Tim Tebow isn’t average in any way. The college football star led the Florida Gators to championship glory. Many in the NFL didn’t believe in him — then he led a team to the playoffs. Even now, as he settles into post-NFL life, he’s managed to buck every trend by transitioning to minor league baseball.
It’s fairly clear that Tebow beats to his own drum. He also had a less-than-traditional high school experience compared to most football stars. Let’s look at Tebow’s homeschooled high school career and how the “Tim Tebow Law” changed everything for homeschooled student-athletes.
The dilemma for homeschooled student-athletes
In the age of COVID-19, more parents are homeschooling their children. Pre-pandemic, however, it wasn’t quite as accepted or commonplace. Despite this, many parents do choose to homeschool their children so they can have greater control over their education. The issue for student-athletes involves organized sports being mostly tied to high school affiliations.
This presents a serious problem for homeschooled athletes with professional aspirations. Without the structure of the high school sports system, it becomes a lot harder for a pro prospect to gain scouts’ attention. They will have a harder time getting a college scholarship, which in turn will make it more difficult for them to make it on a professional level.
The controversy over Tim Tebow’s high school football career
According to AL.com, Tebow was a homeschooled athlete. It was clear from a young age that Tebow had a lot of promise as a potential future pro athlete. He even drew attention from the University of Alabama before heading to Gainesville. But what really enabled Tebow to play sports was the fact that despite his homeschooling, the law supported his ability to play football for a public school.
According to HomeSchoolFacts.com, the state of Florida enacted a 1996 law enabling homeschooled high school students to play sports at area public schools. The laws, Florida HB347 and SB391, made it possible for homeschooled athletes to “participate in interscholastic activities.” Because of this, Tebow served as quarterback at his Augustine area high school, Allen D. Nease High.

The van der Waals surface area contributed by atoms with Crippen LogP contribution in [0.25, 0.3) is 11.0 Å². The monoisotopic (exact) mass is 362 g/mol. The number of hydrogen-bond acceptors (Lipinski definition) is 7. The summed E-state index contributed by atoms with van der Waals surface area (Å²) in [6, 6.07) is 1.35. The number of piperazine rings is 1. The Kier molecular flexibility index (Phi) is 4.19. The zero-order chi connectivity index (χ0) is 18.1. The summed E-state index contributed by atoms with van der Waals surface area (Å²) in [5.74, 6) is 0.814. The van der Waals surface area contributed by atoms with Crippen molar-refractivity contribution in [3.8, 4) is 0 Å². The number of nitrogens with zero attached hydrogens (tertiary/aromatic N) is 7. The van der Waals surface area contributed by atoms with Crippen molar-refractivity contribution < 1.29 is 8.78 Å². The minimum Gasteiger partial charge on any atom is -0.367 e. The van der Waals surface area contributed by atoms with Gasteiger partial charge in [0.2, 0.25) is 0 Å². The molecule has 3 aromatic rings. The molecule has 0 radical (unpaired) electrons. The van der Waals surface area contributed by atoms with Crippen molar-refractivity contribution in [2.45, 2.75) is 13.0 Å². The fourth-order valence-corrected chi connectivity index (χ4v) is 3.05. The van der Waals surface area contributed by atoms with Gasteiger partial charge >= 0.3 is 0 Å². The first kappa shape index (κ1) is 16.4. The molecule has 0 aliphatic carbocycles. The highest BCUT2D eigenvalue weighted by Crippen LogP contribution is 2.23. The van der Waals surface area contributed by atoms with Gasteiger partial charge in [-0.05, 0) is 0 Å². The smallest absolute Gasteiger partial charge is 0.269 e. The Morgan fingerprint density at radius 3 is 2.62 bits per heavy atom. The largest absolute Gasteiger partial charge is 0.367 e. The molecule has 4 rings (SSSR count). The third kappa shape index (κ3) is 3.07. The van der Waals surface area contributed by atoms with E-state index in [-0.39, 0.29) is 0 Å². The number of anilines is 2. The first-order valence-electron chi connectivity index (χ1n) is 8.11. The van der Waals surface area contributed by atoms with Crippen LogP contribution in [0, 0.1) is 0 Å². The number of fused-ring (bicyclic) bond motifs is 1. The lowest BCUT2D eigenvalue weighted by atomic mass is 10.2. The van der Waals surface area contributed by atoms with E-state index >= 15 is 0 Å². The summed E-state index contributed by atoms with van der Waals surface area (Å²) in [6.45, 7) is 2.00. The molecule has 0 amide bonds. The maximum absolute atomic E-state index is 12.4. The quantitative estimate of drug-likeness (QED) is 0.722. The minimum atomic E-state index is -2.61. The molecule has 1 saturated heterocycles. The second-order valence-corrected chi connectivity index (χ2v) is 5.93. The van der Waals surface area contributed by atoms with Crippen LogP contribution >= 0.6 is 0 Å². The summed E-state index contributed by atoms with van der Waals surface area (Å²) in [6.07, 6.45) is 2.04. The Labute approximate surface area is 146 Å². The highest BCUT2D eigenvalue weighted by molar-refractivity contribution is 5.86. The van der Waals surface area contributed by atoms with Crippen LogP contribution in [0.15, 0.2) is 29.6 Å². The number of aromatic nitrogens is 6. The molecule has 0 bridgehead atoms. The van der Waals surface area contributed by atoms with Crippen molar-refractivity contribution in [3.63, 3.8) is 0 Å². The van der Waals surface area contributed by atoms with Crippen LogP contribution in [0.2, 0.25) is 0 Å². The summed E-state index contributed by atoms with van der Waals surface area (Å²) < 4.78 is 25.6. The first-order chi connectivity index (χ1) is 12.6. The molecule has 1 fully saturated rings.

How ‘Tim Tebow Laws’ paved the way for homeschooled athletes
What did this mean for the rest of the country? Twenty-eight states followed suit with similar legislation. Not every state is the same. But they accommodate homeschooled athletes in one way or another. For example, Maryland allows private schools with athletes who are homeschooled to play against public schools. Fifteen states have some sort of proposed legislation in the pipeline.
Tebow’s legacy proves what homeschooled athletes can do if given the opportunity to play with everyone else. Tebow didn’t just play well at the high school level. He dominated and moved on to Florida, where he was also dominant. Tebow struggled as a passer at times in the NFL, but he had a tremendous short run with Denver.
The only reason he failed to stick in the league long term was his unwillingness to switch positions and his massive popularity. Many teams likely felt he would have been a distraction as a backup quarterback. Now, because of “Tim Tebow Laws,” the next Tebow may be out there somewhere, studying at home as you read this.